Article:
Opinion: Let’s Take Action Against Intimate Partner Violence
Published Sarasota Herald-Tribune November 24, 2021. Read it here.
Today many women have seen the question on an intake form at a doctor’s office. Or perhaps they have been asked the question directly by a health care provider.
“Do you feel safe at home?”
Asking this question is understandable and even admirable. It is important to offer a safe environment for women to disclose violence and, one hopes, be offered appropriate support. But this will not make the long-term changes we need to end violence against women. To do that, we need to ask another question.
Intimate partner violence – physical, emotional or sexual aggression between people in a relationship – is rampant. One in three women globally experience intimate partner violence at some point during their lives. And while violence can be used by men or women, in same-sex and opposite-sex relationships, the vast majority of those using violence are men and the vast majority of those experiencing it are women – across all lines of religion, geography, economic status, cultural upbringing and race.
The root causes of intimate partner violence are clear: an association of masculinity with power and control, cultural indoctrination encouraging women to be submissive, and economic and legal inequality. It is a legal, social, and economic issue, and tackling these causes requires a multi-pronged approach.
But intimate partner violence is also a health care issue. Those who experience it are at increased risks of cardiovascular, gastrointestinal, and respiratory problems – as well as depression, substance abuse, eating disorders, suicide, and more. It is the No. 1 cause of injury for women ages 15 to 44.
And children who are exposed to it are at higher risk of behavioral, physical, and academic problems.
That’s why during routine health settings we need to start asking everyone this question:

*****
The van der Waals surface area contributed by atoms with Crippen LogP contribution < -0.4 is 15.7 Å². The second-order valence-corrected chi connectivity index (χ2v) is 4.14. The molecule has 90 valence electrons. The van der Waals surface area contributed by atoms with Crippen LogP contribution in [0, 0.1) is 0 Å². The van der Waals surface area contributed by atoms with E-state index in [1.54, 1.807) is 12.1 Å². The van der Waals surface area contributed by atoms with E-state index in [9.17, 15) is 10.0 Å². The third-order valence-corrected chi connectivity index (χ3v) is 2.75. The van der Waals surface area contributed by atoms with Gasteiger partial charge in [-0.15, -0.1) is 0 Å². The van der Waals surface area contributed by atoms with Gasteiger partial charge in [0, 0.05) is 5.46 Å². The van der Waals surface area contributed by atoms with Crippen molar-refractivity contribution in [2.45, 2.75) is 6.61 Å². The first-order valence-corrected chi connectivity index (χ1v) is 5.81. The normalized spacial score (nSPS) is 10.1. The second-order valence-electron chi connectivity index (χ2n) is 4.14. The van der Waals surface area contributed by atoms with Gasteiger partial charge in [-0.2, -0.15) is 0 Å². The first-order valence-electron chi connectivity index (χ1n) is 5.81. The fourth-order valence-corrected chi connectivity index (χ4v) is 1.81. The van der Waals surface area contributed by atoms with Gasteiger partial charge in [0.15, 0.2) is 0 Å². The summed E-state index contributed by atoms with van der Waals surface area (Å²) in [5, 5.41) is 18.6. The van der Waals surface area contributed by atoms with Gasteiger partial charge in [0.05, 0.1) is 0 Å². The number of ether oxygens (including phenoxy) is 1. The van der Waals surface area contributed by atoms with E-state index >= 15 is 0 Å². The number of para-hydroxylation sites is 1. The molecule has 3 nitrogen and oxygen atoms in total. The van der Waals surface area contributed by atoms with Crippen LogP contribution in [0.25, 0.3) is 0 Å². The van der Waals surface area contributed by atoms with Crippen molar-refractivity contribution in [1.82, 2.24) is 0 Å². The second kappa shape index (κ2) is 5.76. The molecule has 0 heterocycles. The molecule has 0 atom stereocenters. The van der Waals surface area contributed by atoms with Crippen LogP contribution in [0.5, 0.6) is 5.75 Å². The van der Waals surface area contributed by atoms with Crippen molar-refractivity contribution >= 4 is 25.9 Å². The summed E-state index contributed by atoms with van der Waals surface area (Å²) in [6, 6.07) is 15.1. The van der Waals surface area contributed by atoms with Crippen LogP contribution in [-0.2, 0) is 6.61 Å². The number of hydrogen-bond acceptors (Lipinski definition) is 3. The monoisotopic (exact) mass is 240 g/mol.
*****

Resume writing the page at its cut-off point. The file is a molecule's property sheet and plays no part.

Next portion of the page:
“Do you use or experience violence at home?”
Here’s what that would do:
• It would signal to men that this is not a secret – that others are aware the problem exists.
• It would show that intimate partner violence is an issue of importance to the health care industry.
• It would open the door to providing men with options for treatment, counseling and other services.
• And finally – but equally important – it would begin to destigmatize talking about intimate partner violence, which is an essential step to dealing with it.
Why doesn’t this happen now?
Because we focus on the person who is experiencing violence – not the one who is causing it.
Because male-oriented health care and legal systems are loath to assign responsibility to men, preferring to keep this in the shadows as a private, “domestic” matter.
Because health care professionals are strapped for time and don’t want one more thing to deal with in a 12-minute time slot.
The list goes on. So instead we apply a Band-Aid to the problem. But we don’t heal the wounds.
This can change.
Health care protocols can require universal screenings that ask everyone whether they experience or use violence, Providers, often seen as authority figures in many societies, can be counseled on how to ask follow-up questions, learn about available resources and include relevant information on medical records.
And those in the health care industry can see how they are helping to bring about long-term change.
But there many other ways to help bring about change, too. For 15 years we at UN Women USA Gulf Coast have been holding an annual Walk against Violence to draw the conversation out of the shadows, suggest concrete changes and raise funds for global programs to address intimate partner violence.
For details, go to: www.unwomenusa.rallybound.org/virtual-walk.
Scott Osborne is a gender equity advocate and president of UN Women USA Gulf Coast in Sarasota.
Published November 24, 2021